• A scarf that has been dyed with natural plants by Kay Lee Williams (Kay Lee Williams)Source: Kay Lee Williams
Kamilaroi women Kay Lee Williams dyes textiles with natural colours that create art works that are one of a kind. NITV spoke with her about the eco-dyeing process and how it connects her to country.
Karina Marlow

NITV, Homeground Festival
19 Nov 2015 - 11:16 PM  UPDATED 20 Nov 2015 - 3:25 PM

NITV: You've been working on textiles, including scarves, for several years. How long have you been creating these scarves?

Kay Lee Williams: I’ve been doing scarves since around 2012, so not long really. Unfortunately I work full time, so at times don't get a lot of time to do as much as I would like.

Where did you find out about eco-dyeing?

Initially my niece showed me how to eco dye. Since then I've done several workshops on eco dyeing which has been an evolutionary journey.

It's interesting how different tutors show various methods, but I adjust and am always experimenting.  Recently I used ochre, which I used to draw on the fabric and then dyed over it with plants and leaves.

What plants do you use for the dyeing process?

I use a variety of gum tree leaves among other flowers and their leaves such as grevilleas, roses, kangaroo paw. Mostly I enjoy using leaves as they tend to print well onto the fabrics, and you get a variety of shapes and colours. 

Some come out red, green, spotted black, and it always amazes me the various shades I get. Recently I found some bark from a tree which left stains on the road. This turned out a lovely rust colour.

What is the gathering process like?

It's exciting and rewarding, especially when I am using new plants and trying different methods. There is also a lot of research involved but at times some materials are not available in Australia.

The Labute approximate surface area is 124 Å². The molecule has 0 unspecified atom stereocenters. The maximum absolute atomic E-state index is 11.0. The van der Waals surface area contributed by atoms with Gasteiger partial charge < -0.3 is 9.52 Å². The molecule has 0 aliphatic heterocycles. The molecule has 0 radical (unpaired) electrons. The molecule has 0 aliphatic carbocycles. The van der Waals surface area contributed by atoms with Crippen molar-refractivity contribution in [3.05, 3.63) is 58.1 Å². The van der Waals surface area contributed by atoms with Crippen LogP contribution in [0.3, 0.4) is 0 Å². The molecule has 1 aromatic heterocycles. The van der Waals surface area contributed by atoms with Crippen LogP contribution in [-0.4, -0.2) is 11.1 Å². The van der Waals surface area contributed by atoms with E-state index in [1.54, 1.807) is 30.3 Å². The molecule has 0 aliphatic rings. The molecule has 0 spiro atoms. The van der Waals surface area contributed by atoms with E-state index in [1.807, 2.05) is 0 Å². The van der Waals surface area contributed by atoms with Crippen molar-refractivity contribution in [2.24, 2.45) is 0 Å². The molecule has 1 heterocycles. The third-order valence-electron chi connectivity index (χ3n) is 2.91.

I'm very happy to travel interstate to gather, and am looking forward to heading out to Kamilaroi country sometime soon.

How does the process connect you to your heritage?  

I find that eco dyeing connects to my Aboriginal heritage through the gathering process as our people are hunters and gatherers, and also to the land where I collect materials. 

I tend to always stick to a theme when making scarves, and not mixing the materials from different areas.

I'm from Kamilaroi but didn't grow up there, and now live on Bundjalung country where I have been for over 20 years. I grew up in Sydney and really want to acknowledge my father as he has raised me from 17 years old when we lost my mum. 

They both put me into Aboriginal painting classes in Babinda near Cairns, which was really my first connection to my Aboriginal culture.  Since then, way back in 1983 I worked, studied, completed a visual arts degree, but haven't really explored or continued my art practice. Therefore when the opportunity to learn or connect comes along, I grab it.

Indigenous art: More than just a canvas
Indigenous artworks are rich and varied, portraying everything from community and culture to lifestyle and rights-based activism. This incredible wealth of artistic diversity will be showcased at the Homeground Arts Market in Sydney this weekend.

Congratulations on having your scarves displayed at the Lismore Thread fashion show. What was it like seeing your products on the runway?

It was an experience and I was quiet nervous at first. I really enjoyed the experience and I found it very interesting in the way the models wore my scarves, and it really opened my eyes to the scope and range of ways to wear the various fabrics.

To find out more about Kay Lee Williams and her designs visit her website. The Arts Market will run this weekend at the FREE Homeground Festival which celebrates First Nations music, dance and culture at the Sydney Opera House.